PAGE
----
Hailing a cab, we headed to downtown HCMC for Notre Dame. Constructed by the French, all its building materials imported from France. Quite an imposing structure, it is modelled along the Notre Dame in Paris.
We wandered around and hit on a replica of Notre Dame cathedral (another legacy of the French stay) and a French cafe beside it, where we stopped off. We sat up on the balcony watching the madness below and spotted this woman cycle up, and pull out a knife and carved up pineapple after pineapple in seconds and would have put any top French classically trained chef to shame.After that it was time for some entertainment….it was time for the Vietnamese water puppets show! This is a tradition that lasted back for centuries, when the farmers put on shows in the rice paddy fields! In all honesty, we had no idea what to expect of a show with puppets entirely in Vietnamese but it was absolutely brilliant. Based on the singing, I think I could be classed as a good singer here because the whaling tones are definitely different! They had all sorts of musical instruments too, like sticks with bells and boxes with strings. The show was a load of short stories but the puppets were birds, butterflies,dragons, snakes and people and it was insane how they made them move around the water. There were no strings, they were controlled behind a wall by about 8 people under the water. One of the stories was all about planting, cultivating and collecting the rice in the fields and they had people, oxen, butterflies and growing rice all happening. It was unreal! Actually one of the best shows we have ever laid eyes on! We kept wondering ‘how did they do that?’- especially when the dragons appeared out of the water breathing fire!That night we went for a change and opted for an Indian which turned out to be one of the most flavorsome of our trip so far! Then had a brew sitting on mini chairs in a Bia Hoi pub on the corner of a manic crossroads. The humidity, people, plastic chairs and general randomness going on around us gave the place a cool vibe. It also leant itself to make the fellow tourists and post work Vietnamese relax and merge into one chilled out possy. – At 16c a glass – the Bia Hoi ‘cheapest beer in the World’ may have something to do with it too!We sat on the street corner on children’s chairs, with our backs against the ‘wall’ and looked out at all the madness of people, vendors, traffic and low hanging electricity cables. We just loved the atmosphere of it all.When we were homeward bound, we spotted a cool cafe down a side street and went to take a look. It turned out to be a quiet haven in a funky coffee shop/bar and we sat and hung out for a bit longer until we started getting a bit peckish…With no other food source available, basic human instinct pointed towards the luminous blue birthday cake at the next table –Question: ‘…how best shall I extract said cake from said table?’………….Answer: learn ‘Happy Birthday’ in Vietnamese on YouTube and offer to take a group photo.….As a Wiseman once said – “Softly, softly, catchy monkey”Blue icing and the lightest sponge we’ve ever tasted = 2 Happy ladaaaaays!!!—– We decided to let Ho Chi Minh RIP in the mausoleum that he never wanted in favor of these guys!Watch the Vietnamese National Kick ass – Kung Fu crew that we stumbled across on a walk around Hanoi! Enjoy!&amp;amp;amp;amp;amp;amp;nbsp;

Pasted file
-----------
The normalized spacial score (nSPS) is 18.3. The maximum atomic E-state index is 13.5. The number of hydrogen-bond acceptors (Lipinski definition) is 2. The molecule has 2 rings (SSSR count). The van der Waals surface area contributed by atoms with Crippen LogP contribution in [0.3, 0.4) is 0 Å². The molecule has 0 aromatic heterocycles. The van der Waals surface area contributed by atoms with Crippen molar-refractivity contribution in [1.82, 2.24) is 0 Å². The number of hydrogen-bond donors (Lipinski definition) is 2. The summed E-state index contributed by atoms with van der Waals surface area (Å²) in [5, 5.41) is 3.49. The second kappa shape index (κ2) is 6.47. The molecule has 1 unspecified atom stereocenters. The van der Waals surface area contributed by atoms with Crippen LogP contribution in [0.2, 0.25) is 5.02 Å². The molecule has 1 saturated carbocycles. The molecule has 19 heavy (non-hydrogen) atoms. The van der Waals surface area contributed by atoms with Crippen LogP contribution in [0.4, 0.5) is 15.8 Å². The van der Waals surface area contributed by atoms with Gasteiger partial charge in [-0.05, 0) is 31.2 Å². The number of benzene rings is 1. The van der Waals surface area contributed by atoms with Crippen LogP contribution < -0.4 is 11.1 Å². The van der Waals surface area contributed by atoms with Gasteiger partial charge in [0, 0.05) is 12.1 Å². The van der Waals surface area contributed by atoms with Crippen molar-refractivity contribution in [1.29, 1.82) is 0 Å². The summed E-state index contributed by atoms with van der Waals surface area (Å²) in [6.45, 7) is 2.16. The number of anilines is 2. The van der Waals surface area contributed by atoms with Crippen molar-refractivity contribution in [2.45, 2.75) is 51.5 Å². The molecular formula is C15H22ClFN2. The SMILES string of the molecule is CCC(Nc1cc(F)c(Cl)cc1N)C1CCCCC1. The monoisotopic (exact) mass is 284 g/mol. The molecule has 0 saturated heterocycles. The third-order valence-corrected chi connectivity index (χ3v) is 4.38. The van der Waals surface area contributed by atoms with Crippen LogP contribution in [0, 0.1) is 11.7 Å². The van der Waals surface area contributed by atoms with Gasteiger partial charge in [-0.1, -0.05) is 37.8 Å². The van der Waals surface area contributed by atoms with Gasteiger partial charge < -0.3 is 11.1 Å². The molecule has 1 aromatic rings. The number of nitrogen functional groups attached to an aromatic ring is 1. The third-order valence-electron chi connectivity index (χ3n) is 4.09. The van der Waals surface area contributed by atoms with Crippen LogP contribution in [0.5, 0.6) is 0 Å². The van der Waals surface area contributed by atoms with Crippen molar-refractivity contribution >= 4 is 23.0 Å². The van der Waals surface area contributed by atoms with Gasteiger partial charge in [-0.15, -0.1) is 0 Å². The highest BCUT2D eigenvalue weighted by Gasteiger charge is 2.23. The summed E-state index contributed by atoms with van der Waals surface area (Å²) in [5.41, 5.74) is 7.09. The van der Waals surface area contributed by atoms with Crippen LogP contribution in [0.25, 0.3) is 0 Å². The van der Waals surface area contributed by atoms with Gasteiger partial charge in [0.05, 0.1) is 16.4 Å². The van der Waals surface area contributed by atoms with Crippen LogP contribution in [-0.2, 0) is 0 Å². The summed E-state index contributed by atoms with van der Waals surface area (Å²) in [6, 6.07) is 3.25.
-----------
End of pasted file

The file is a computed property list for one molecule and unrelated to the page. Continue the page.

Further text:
With them we visited Notre Dam Cathedral, Central Post Office, Reunification Palace, War Remnants Museum, Jade Emperor Pagoda, City Hall and Opera House. All located in downtown in District 1. We first took a cab to Notre Dam Cathedral , a km away from our hotel. It was built in 19th century by French colonialists. The interiors of the basilica do look a bit similar to its namesake in Paris but is not as ornate. In front of the cathedral there is a Virgin Mary statue which is said to have shed tears in 2005 causing thousands of people to stop at the basilica. As per our guides, later it was discovered that there is a small hole on the top of the statue, and some rain water must have passed down coming out through the eyes. Across the street from the cathedral lies the Central Post Office, the largest PO in Vietnam. The building looks beautiful from outside. Its architect is the famous Gustav Eiffel who also designed Eiffel Tower and Statue of Liberty.The cathedral - post office area seemed to be popular for taking wedding photos. We saw at least four wedding couples getting their photos professionally clicked over there. The boulevard outside the cathedral is quiet picturesque and a popular walking street. We decided to come back there later in evening.Walking distance from post office is the Opera House, another city landmark built by the French. It is open to the public during events/shows. Next our guides took us to a road-side kiosk to try Vietnamese milk tea. They had a wide variety of flavours, mostly fruit based, served both hot and cold. All four of us tried different flavours and they all tasted amazing. We then took a cab to War Remnants Museum. Few museums drive home the brutality of war so effectively. There are disturbing photographs of US war atrociwties. The are photos and news clipping showing how widely the war was opposed within US and by the world. It is unbelievable that this war continued for more than 20 years, under four different US Presidents. A section displays pictures of children horribly effected by Agent Orange, a bio-chemical used by US during the war. You will also see some of these effected Vietnamese in person, selling handmade souvenirs inside the museum. The museum closes by 12 noon, so reach there early enough to be able to go through most of the exhibits. Entry fee is 15,000 VND.